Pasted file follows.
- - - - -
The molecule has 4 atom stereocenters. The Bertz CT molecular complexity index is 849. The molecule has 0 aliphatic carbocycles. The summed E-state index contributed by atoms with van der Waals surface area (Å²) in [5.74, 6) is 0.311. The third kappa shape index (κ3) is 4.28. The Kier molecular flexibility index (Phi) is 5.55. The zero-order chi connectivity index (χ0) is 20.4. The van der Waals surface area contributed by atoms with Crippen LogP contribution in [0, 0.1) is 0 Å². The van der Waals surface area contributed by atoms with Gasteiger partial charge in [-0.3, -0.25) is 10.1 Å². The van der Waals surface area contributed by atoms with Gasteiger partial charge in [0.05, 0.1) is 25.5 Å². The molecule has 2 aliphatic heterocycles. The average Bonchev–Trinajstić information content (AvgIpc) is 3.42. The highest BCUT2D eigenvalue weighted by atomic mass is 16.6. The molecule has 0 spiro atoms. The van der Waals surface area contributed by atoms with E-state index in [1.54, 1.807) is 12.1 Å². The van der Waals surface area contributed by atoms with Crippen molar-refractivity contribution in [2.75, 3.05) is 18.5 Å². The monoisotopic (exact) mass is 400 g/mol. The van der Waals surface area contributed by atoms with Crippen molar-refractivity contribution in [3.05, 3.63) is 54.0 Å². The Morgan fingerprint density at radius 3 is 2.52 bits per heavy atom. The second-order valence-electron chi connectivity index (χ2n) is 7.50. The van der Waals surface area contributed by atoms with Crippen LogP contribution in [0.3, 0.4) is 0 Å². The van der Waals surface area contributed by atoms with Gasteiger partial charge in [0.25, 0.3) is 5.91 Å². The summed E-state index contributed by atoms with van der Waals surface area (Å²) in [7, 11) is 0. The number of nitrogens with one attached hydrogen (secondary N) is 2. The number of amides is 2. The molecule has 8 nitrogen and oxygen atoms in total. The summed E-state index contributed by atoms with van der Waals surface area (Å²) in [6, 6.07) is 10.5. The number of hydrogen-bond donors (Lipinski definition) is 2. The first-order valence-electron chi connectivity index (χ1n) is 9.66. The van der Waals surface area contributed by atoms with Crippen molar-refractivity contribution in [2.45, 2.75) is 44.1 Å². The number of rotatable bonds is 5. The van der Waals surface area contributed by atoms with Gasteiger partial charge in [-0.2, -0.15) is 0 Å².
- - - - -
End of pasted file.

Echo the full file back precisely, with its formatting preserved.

The molecule has 4 atom stereocenters. The Bertz CT molecular complexity index is 849. The molecule has 0 aliphatic carbocycles. The summed E-state index contributed by atoms with van der Waals surface area (Å²) in [5.74, 6) is 0.311. The third kappa shape index (κ3) is 4.28. The Kier molecular flexibility index (Phi) is 5.55. The zero-order chi connectivity index (χ0) is 20.4. The van der Waals surface area contributed by atoms with Crippen LogP contribution in [0, 0.1) is 0 Å². The van der Waals surface area contributed by atoms with Gasteiger partial charge in [-0.3, -0.25) is 10.1 Å². The van der Waals surface area contributed by atoms with Gasteiger partial charge in [0.05, 0.1) is 25.5 Å². The molecule has 2 aliphatic heterocycles. The average Bonchev–Trinajstić information content (AvgIpc) is 3.42. The highest BCUT2D eigenvalue weighted by atomic mass is 16.6. The molecule has 0 spiro atoms. The van der Waals surface area contributed by atoms with E-state index in [1.54, 1.807) is 12.1 Å². The van der Waals surface area contributed by atoms with Crippen molar-refractivity contribution in [2.75, 3.05) is 18.5 Å². The monoisotopic (exact) mass is 400 g/mol. The van der Waals surface area contributed by atoms with Crippen molar-refractivity contribution in [3.05, 3.63) is 54.0 Å². The Morgan fingerprint density at radius 3 is 2.52 bits per heavy atom. The second-order valence-electron chi connectivity index (χ2n) is 7.50. The van der Waals surface area contributed by atoms with Crippen LogP contribution in [0.3, 0.4) is 0 Å². The van der Waals surface area contributed by atoms with Gasteiger partial charge in [0.25, 0.3) is 5.91 Å². The summed E-state index contributed by atoms with van der Waals surface area (Å²) in [7, 11) is 0. The number of nitrogens with one attached hydrogen (secondary N) is 2. The number of amides is 2. The molecule has 8 nitrogen and oxygen atoms in total. The summed E-state index contributed by atoms with van der Waals surface area (Å²) in [6, 6.07) is 10.5. The number of hydrogen-bond donors (Lipinski definition) is 2. The first-order valence-electron chi connectivity index (χ1n) is 9.66. The van der Waals surface area contributed by atoms with Crippen molar-refractivity contribution in [2.45, 2.75) is 44.1 Å². The number of rotatable bonds is 5. The van der Waals surface area contributed by atoms with Gasteiger partial charge in [-0.2, -0.15) is 0 Å².